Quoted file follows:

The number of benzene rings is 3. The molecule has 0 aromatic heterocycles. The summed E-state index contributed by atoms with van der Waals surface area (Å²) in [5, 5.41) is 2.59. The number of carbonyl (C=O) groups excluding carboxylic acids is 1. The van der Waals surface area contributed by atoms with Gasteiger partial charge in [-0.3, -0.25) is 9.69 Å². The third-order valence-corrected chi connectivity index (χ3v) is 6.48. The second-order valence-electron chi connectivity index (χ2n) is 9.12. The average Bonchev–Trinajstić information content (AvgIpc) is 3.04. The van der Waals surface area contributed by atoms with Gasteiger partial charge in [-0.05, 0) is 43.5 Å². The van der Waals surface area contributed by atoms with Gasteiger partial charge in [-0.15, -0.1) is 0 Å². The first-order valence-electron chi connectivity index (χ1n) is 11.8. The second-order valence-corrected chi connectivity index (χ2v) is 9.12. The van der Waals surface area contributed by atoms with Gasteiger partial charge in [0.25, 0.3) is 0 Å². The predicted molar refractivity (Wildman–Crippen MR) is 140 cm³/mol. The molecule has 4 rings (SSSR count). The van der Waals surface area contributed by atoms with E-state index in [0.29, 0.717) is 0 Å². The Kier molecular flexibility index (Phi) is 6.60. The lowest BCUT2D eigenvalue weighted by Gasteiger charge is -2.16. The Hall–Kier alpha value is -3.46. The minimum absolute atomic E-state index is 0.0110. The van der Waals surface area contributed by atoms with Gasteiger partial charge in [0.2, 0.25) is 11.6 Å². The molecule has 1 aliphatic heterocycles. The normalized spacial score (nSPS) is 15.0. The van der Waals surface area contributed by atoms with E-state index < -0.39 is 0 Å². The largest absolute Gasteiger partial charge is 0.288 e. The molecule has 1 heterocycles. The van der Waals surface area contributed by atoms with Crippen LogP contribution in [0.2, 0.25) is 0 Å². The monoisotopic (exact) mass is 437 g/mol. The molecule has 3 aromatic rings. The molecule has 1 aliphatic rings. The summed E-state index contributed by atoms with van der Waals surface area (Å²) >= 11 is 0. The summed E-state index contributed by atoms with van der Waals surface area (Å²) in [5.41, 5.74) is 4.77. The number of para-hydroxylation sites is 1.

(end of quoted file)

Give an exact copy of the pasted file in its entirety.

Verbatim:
The number of benzene rings is 3. The molecule has 0 aromatic heterocycles. The summed E-state index contributed by atoms with van der Waals surface area (Å²) in [5, 5.41) is 2.59. The number of carbonyl (C=O) groups excluding carboxylic acids is 1. The van der Waals surface area contributed by atoms with Gasteiger partial charge in [-0.3, -0.25) is 9.69 Å². The third-order valence-corrected chi connectivity index (χ3v) is 6.48. The second-order valence-electron chi connectivity index (χ2n) is 9.12. The average Bonchev–Trinajstić information content (AvgIpc) is 3.04. The van der Waals surface area contributed by atoms with Gasteiger partial charge in [-0.05, 0) is 43.5 Å². The van der Waals surface area contributed by atoms with Gasteiger partial charge in [-0.15, -0.1) is 0 Å². The first-order valence-electron chi connectivity index (χ1n) is 11.8. The second-order valence-corrected chi connectivity index (χ2v) is 9.12. The van der Waals surface area contributed by atoms with Gasteiger partial charge in [0.25, 0.3) is 0 Å². The predicted molar refractivity (Wildman–Crippen MR) is 140 cm³/mol. The molecule has 4 rings (SSSR count). The van der Waals surface area contributed by atoms with E-state index in [0.29, 0.717) is 0 Å². The Kier molecular flexibility index (Phi) is 6.60. The lowest BCUT2D eigenvalue weighted by Gasteiger charge is -2.16. The Hall–Kier alpha value is -3.46. The minimum absolute atomic E-state index is 0.0110. The van der Waals surface area contributed by atoms with Gasteiger partial charge in [0.2, 0.25) is 11.6 Å². The molecule has 1 aliphatic heterocycles. The normalized spacial score (nSPS) is 15.0. The van der Waals surface area contributed by atoms with E-state index < -0.39 is 0 Å². The largest absolute Gasteiger partial charge is 0.288 e. The molecule has 1 heterocycles. The van der Waals surface area contributed by atoms with Crippen LogP contribution in [0.2, 0.25) is 0 Å². The monoisotopic (exact) mass is 437 g/mol. The molecule has 3 aromatic rings. The molecule has 1 aliphatic rings. The summed E-state index contributed by atoms with van der Waals surface area (Å²) >= 11 is 0. The summed E-state index contributed by atoms with van der Waals surface area (Å²) in [5.41, 5.74) is 4.77. The number of para-hydroxylation sites is 1.